But Tuesday, scientists abruptly ended a large national study on hormone replacement therapy after concluding that the regimen did more harm than good. The government-funded trial, which tracked 16,608 women taking either estrogen and progestin or a placebo, was halted after it became clear that the drugs caused a slight but significant increase in the risk of breast cancer, heart attacks, blood clots and strokes.
Six million American women who until this week had been taking the drugs now have new fears.
The silver lining to this week's news, if there is one, is that women's medical issues, too long ignored, now finally command the attention of researchers. Also more visible is an emerging acceptance of menopause and aging.
Like other health issues once discussed only in embarrassed whispers, menopause has in recent years become the subject of comedy sketches and talk show confessionals, generating a cottage industry of support groups and products. As of Tuesday, it was also dinner- table conversation.
The new developments underscore what most women knew all along: that aging is inevitable, that there is no magic pill to stop the clock. Vigorous middle and later years--what Anne Morrow Lindbergh called "the flowering that waits for afternoon"--are likely to rest on the basics: a healthful diet, regular exercise and a life of meaning.
Now there's a hot flash.
San Jose Mercury News
Since the 1960s, when estrogen pills were touted as the way for middle-aged women to remain ``feminine forever'', menopause has been portrayed as a disease to be treated instead of a natural phase of life.
In a society increasingly fixated on youth, in which women in their 50s can look forward to decades of health and vitality, hormones have enabled millions of women to skip the debilitating symptoms of menopause and prevent some of the curses of old age, from osteoporosis to wrinkles. Yes, there were risks, but they appeared to be outweighed by the benefits.
Until this week. A government study suddenly was halted when it showed that the popularly prescribed combination of estrogen and progestin, taken over several years, increased risk of breast cancer, heart attacks, strokes and blood clots.
The news prompted a flood of calls to doctors' offices from worried patients and a 24-percent drop in the stock price of the drug company Wyeth, which sold more than $2 billion in hormones last year.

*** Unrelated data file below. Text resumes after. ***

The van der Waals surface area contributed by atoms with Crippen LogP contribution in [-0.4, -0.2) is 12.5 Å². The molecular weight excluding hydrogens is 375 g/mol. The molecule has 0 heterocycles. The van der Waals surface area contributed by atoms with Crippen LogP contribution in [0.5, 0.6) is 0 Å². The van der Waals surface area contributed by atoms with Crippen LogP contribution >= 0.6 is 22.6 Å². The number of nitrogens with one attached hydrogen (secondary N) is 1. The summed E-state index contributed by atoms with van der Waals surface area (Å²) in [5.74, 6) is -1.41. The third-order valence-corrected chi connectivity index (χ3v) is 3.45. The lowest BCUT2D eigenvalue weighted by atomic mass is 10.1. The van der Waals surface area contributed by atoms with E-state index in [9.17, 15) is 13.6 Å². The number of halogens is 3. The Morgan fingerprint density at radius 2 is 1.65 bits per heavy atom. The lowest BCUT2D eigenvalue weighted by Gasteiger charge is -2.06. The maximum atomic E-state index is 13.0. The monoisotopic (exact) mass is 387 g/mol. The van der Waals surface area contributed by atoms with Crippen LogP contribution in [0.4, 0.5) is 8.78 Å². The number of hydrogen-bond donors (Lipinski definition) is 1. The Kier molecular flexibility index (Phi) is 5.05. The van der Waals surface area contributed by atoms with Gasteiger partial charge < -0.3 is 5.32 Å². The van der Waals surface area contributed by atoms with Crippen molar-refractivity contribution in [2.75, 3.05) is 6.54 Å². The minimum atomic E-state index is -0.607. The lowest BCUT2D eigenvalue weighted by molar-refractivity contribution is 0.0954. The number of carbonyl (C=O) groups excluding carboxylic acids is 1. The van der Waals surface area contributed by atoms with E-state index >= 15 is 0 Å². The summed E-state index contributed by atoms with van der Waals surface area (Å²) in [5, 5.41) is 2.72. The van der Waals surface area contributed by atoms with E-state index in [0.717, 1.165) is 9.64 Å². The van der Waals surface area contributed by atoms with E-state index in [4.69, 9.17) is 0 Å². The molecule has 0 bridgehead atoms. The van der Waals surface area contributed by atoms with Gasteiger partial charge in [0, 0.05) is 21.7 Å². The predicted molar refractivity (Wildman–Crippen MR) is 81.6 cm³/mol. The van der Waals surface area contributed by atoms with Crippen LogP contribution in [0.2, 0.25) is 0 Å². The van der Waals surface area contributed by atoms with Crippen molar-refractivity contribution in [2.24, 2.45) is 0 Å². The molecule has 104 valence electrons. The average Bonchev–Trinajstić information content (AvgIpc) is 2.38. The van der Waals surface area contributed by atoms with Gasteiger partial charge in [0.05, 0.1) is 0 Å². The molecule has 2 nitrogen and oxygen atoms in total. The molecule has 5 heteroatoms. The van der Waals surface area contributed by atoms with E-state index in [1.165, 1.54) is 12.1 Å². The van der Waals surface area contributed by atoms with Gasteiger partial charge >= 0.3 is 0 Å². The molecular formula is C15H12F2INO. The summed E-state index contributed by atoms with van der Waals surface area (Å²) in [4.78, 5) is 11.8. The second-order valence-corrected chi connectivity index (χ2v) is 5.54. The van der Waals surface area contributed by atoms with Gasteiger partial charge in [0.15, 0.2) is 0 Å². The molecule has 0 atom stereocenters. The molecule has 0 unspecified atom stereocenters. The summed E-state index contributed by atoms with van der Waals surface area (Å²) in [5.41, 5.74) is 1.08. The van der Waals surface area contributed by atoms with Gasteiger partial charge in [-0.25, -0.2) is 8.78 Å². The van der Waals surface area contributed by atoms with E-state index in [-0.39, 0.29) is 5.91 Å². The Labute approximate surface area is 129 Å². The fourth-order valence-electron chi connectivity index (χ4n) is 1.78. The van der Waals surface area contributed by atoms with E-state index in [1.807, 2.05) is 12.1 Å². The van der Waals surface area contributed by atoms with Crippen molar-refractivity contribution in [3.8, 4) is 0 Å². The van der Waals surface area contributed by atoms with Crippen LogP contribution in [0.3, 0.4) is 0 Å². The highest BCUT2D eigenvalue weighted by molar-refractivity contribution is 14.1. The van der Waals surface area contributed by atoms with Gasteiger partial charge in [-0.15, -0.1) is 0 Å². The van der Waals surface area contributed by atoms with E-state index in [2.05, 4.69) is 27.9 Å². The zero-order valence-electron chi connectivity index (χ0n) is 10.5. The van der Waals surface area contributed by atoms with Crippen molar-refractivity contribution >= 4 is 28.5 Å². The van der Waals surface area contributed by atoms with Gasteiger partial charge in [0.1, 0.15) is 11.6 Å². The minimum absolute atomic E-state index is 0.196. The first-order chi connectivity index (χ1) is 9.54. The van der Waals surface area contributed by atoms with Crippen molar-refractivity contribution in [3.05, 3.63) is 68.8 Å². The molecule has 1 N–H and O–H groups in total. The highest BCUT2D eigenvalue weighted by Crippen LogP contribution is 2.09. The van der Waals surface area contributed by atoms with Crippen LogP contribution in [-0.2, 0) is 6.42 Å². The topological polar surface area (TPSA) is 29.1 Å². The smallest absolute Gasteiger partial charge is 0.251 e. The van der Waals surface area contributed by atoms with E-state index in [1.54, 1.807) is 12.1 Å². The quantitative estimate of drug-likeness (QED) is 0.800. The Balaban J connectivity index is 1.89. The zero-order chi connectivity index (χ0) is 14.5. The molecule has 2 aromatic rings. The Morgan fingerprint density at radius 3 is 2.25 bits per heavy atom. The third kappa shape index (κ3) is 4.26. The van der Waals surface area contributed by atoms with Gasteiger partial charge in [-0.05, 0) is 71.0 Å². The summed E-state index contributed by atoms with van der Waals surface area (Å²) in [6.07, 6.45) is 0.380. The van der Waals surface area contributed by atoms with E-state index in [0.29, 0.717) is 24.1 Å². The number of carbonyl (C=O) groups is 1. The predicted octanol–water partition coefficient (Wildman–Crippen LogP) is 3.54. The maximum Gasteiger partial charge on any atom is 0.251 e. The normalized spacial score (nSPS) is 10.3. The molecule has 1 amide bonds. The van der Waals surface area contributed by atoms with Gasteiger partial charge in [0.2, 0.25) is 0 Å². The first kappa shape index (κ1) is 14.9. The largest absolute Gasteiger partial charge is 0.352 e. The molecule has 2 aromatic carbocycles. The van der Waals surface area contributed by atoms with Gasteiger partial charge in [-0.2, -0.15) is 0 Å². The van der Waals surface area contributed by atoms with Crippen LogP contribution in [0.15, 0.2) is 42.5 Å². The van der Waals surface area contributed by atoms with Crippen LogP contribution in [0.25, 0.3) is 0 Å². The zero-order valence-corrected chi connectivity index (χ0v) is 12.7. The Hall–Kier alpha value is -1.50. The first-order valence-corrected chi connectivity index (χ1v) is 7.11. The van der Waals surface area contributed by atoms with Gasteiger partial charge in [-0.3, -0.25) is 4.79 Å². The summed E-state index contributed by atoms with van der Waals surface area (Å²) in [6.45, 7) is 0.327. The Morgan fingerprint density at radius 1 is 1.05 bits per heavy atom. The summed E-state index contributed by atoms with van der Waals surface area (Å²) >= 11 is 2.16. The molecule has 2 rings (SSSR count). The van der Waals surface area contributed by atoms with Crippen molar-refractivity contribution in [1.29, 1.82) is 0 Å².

These results from the Women's Health Initiative are significant because they represent the first major, long-term, randomized, government-supported study of drugs that have been heavily marketed to women for more than three decades. The study came about because researchers such as Dr. Marcia Stefanick of Stanford University challenged the accepted wisdom that hormone therapy was a cure-all for aging.
This study won't -- and shouldn't -- discourage all hormone therapy. While the research halted this week focused on the long-term value of hormones in preventing disease, other aspects of the study will continue. There is still much to be learned about the health of older women. ...
There are alternatives to hormones. Perhaps this study will create an incentive to develop still more. If there is a lesson in the ``feminine forever'' myth, perhaps it is that women and their doctors should focus on alleviating the individual symptoms that come with aging rather than count on a magic way to stop the clock.
A scientifically rigorous study that raises questions about the risks of a hormone-replacement regimen grew from complaints that women's health issues received scant federal attention.
The protests on Capitol Hill paid dramatic dividends.
The study was halted early when researchers found a combination of estrogen and progestin caused small increases in breast cancer, heart attacks, strokes and blood clots.
Hormone-replacement therapy has been long used to relieve menopause symptoms. Over time, the argument was made the drugs should be taken by post-menopausal women because the benefits could include disease prevention, such as osteoporosis.
Strong evidence existed the drugs were good for prevention of heart disease, so broad assumptions were made without scientific inquiry. ...
We live in a time when many consumers fancy themselves medically literate. Patients have enormous influence in the choice of treatments and medicines they receive, or so a lot of expensive advertising for prescription drugs suggests.
Questions remain about hormone replacement, but the new findings are a triumph of science over assumptions and marketing.
(Compiled by United Press International)